United States Patent im
 SELF-ADHESIVE READY-TO-USE BANDAGE FOR ELBOWS
 Inventor: Peter Staudinger. Tornesch. Germany
 Assignee: Beiersdorf AG. Hamburg, Germany
 AppJ. No.: 676,026
 Filed: Jul. 5, 1996
 Int CI.6 A61F5/00
 U.S. CI 602/57; 602/20; 602/62
 Field of Search 602/41-45.52,
602/53, 54-56, 57, 79, 20, 26. 60. 61, 62;
 References Cited
U.S. PATENT DOCUMENTS 2,983,272 5/1961 Hirostiger.
3,245,406 4/1966 Chardack 602/79
4,748,975 6/1988 Yashima.
5,139,476 8/1992 Peteis .
US005792091A [ii] Patent Number: 5,792,091  Date of Patent: Aug. 11, 1998
5,170,781 12/1992 Loomis 602/42 X
FOREIGN PATENT DOCUMENTS
0 519 135 A 12/1992 European Pat. Off. .
0 739 617 A2 10/1996 European Pat. Off. .
2 307 518 11/1976 France .
2 242 818 2/1991 United Kingdom .
WO 93/00788 1/1993 W1PO .
Primary Examiner—Richard J. Apley
Assistant Examiner—Kim M. Lee
Attorney, Agent, or Firm—Sprung Kramer Schaefer &
A ready-to-use bandage for supporting and partially fixing an elbow. The self-adhesive bandages comprise an elongated strip having two narrow strips formed by a longitudinal incision and terminating in a recess in the form of a triangle having a vertex located at the terminal end of the incision and a base transverse to the longitudinal direction of the bandage.
7 Claims, 2 Drawing Sheets
SELF-ADHESIVE READY-TO-USE BANDAGE
The invention relates to a ready-to-use bandage which has a self-adhesive coating on one side and which is used for supporting, fixing, stabilizing and relieving the strain on the elbow joint.
BACKGROUND OF THE INVENTION
The functional bandaging technique, so-called taping, is a common treatment method for the prevention and therapy of injuries, disorders and changes of the locomotor system. The aim of taping is to specifically simulate the individual soft parts and capsular ligament structures and to selectively support their functions.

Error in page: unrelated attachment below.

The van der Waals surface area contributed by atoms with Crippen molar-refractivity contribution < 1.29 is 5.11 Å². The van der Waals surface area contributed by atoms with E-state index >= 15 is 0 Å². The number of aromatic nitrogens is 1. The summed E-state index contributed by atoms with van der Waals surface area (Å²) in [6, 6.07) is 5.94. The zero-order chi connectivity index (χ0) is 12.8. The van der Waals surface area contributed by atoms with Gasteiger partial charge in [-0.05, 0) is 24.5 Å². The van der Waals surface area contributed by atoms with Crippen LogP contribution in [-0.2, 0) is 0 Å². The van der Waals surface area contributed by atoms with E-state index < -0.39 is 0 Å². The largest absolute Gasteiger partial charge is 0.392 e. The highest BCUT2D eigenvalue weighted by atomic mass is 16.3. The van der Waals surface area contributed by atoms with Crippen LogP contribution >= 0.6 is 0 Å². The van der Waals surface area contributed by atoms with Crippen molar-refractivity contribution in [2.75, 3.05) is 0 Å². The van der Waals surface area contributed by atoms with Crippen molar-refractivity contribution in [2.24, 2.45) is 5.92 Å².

The actual tape bandage is applied in the form of several bands, so-called bridles, in strip formation, using preferably nonelastic material, sometimes combined with elastic material, and then satisfies the functions of support and relief.
However, bandages of this type require specialist ability and a great deal of experience and therefore cannot generally be applied by someone inexperienced in taping.
SUMMARY OF THE INVENTION
The object of the invention was therefore to make available a ready-to-use bandage which, by virtue of its design, its material and the self-adhesive properties, substantially satisfies the requirements of a full tape bandage and which in addition can be applied easily and quickly by the user.
BRIEF DESCRIPTION OF THE DRAWING
FIG. 1 is a top view of the bandage of the invention. FIG. 2 is a view showing the bandage in place on an elbow.
DESCRIPTION OF PREFERRED
The elongate strip is approximately 1 m long in all, preferably approximately 90 cm, and is approximately 8 cm wide, with the undivided section being approximately 50 cm long and the divided section approximately 40 cm long. The dividing cut is generally made in the centre of the strip so mat the two resulting narrow strips are approximately 4 cm wide.
The bandage preferably consists of a longitudinally elastic woven or knitted fabric which can also have, if appropriate, a slight transverse elasticity, in particular on a cotton base. The longitudinal elasticity preferably corresponds to that of so-called short extension bandages, i.e. bandages with an extensibility of about 60%-90%.
It has proven very favourable if a recess in the form of a triangle is located at the inner end of the incision. In this way, the fit of the bandage is improved and the application made easier. The triangle is arranged in such a way that its vertex represents the end of the incision and its base extends transverse to the longitudinal direction of the bandage. The triangle is preferably isosceles and also approximately equilateral. Its base amounts to approximately one third of the width of the bandage.